With the “ever-evolving” field of music being influenced by the works of young artistes, Trivedi on learning from, and joining hands with them for the Gen-Z album, Almost Pyaar with DJ Mohabbat
When Anurag Kashyap told Amit Trivedi that he wanted a soundtrack that grips the attention of youngsters between the ages of 18 and 20, the composer looked at him with amusement. “You and Shellee ji [lyricist] are in your 50s, and I am in my 40s. How will we create a soundtrack that caters to 20-year-olds?” Trivedi asked the director, who appointed his daughter Aaliyah, 22, to serve as their sounding board as they prepared to create the eight-track album of Almost Pyaar with DJ Mohabbat.
The director’s diktat was also fitting, given that the film follows a young London-based disc jockey who creates original music. “Five songs were made for this character, and the rest are romantic songs for the twin love stories in the film. The album was a tough one to crack, because we needed a new-age melody, and that required research. There was electronica, and dance music that was employed. We tried to understand what [Aaliyah] and her friends were listening to,” says the musician, adding that another means to acquire the youthful vibe that they desired was to rope in the younger crop of singers for the renditions.
Singers including Arjun Kanungo, Bhumi Trivedi, and Nikita Gandhi have lent their vocals to this album that caters to gen-Z. It is this young crop of artistes that Trivedi says, makes him feel redundant, year-after-year. “They always have something new to present, and in order to stay relevant, we need to keep going back to study the kind of music that they are consuming. It is ever-evolving. Of course, poetry, good singing, and great composition are aspects that will remain essential for eternity, but, when it comes to aesthetics, sounds, and styles of composition, I am willing to keep learning. It is a vast ocean.”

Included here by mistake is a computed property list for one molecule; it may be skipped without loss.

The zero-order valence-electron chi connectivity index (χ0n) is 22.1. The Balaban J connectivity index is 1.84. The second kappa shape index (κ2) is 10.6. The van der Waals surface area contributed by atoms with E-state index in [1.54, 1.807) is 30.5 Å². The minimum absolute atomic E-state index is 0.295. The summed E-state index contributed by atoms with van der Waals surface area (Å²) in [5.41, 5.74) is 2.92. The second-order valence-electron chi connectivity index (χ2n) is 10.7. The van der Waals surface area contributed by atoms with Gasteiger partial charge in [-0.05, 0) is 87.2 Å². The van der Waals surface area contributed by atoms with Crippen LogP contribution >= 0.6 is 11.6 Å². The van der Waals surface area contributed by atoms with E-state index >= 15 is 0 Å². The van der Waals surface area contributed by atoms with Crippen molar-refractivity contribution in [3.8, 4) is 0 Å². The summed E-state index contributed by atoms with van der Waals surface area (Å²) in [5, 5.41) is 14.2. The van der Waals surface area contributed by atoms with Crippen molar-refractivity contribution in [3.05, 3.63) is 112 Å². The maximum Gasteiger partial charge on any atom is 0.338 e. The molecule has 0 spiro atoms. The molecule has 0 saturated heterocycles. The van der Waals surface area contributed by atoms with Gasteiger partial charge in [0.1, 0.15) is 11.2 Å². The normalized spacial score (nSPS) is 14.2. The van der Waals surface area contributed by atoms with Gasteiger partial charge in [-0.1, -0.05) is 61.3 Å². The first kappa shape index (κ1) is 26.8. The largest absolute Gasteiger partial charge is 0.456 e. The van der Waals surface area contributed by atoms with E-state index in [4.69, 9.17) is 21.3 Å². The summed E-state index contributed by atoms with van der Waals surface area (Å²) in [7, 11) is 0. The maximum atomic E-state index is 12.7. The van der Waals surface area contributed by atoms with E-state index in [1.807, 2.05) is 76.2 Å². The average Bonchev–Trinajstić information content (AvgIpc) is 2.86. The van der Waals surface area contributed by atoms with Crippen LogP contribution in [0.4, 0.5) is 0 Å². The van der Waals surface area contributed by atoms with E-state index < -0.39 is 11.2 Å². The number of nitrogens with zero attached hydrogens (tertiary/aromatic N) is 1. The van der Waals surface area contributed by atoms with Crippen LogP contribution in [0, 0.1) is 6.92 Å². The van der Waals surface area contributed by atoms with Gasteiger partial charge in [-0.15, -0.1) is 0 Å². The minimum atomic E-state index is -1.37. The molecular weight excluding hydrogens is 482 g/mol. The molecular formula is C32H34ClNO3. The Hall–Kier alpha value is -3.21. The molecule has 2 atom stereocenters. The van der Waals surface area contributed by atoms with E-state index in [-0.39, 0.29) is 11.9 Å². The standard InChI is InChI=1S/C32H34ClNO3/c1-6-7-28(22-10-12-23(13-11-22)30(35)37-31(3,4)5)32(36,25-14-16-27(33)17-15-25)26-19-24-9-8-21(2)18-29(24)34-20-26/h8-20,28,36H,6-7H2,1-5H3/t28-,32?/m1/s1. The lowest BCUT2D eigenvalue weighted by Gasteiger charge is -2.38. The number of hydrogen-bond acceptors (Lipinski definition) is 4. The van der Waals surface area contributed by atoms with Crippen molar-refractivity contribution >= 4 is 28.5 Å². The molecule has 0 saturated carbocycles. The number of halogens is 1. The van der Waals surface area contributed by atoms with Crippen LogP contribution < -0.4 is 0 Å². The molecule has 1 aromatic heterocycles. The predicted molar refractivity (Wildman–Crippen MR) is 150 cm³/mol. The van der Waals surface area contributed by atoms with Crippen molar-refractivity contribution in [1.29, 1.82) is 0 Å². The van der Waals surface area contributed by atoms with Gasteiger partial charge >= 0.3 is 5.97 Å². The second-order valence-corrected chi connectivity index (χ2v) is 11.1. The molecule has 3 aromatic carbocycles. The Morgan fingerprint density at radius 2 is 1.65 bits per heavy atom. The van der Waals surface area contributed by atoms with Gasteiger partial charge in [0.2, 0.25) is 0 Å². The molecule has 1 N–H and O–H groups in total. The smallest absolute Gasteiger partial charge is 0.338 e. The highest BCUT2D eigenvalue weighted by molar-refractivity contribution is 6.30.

It was in 2007 that Trivedi and Kashyap first joined hands to work on Dev D, a film that put the musician’s delightfully eclectic creations on a pedestal. Trivedi swiftly emerged to be a force to reckon with in the music industry, with films like Udta Punjab, Dear Zindagi, and Andhadhun, serving as testimony of his command over various styles of music. His subsequent collaborations with Kashyap in films like Shandaar and Manmarziyaan gave credence to the fact that this power-packed duo truly had a grip on the essentials of creating soundtracks suited for cinema. Trivedi admits that his “process” of sound-creation has always depended on his ability to immerse himself into his director’s world. But, with Kashyap, things are different. “The norm is to create a song that serves the listener, and can hence [become a commercial number]. Anurag encourages me to use music as a means to express, and disregard any defined criteria. As a result, I enjoy the process, and that reflects in the score.”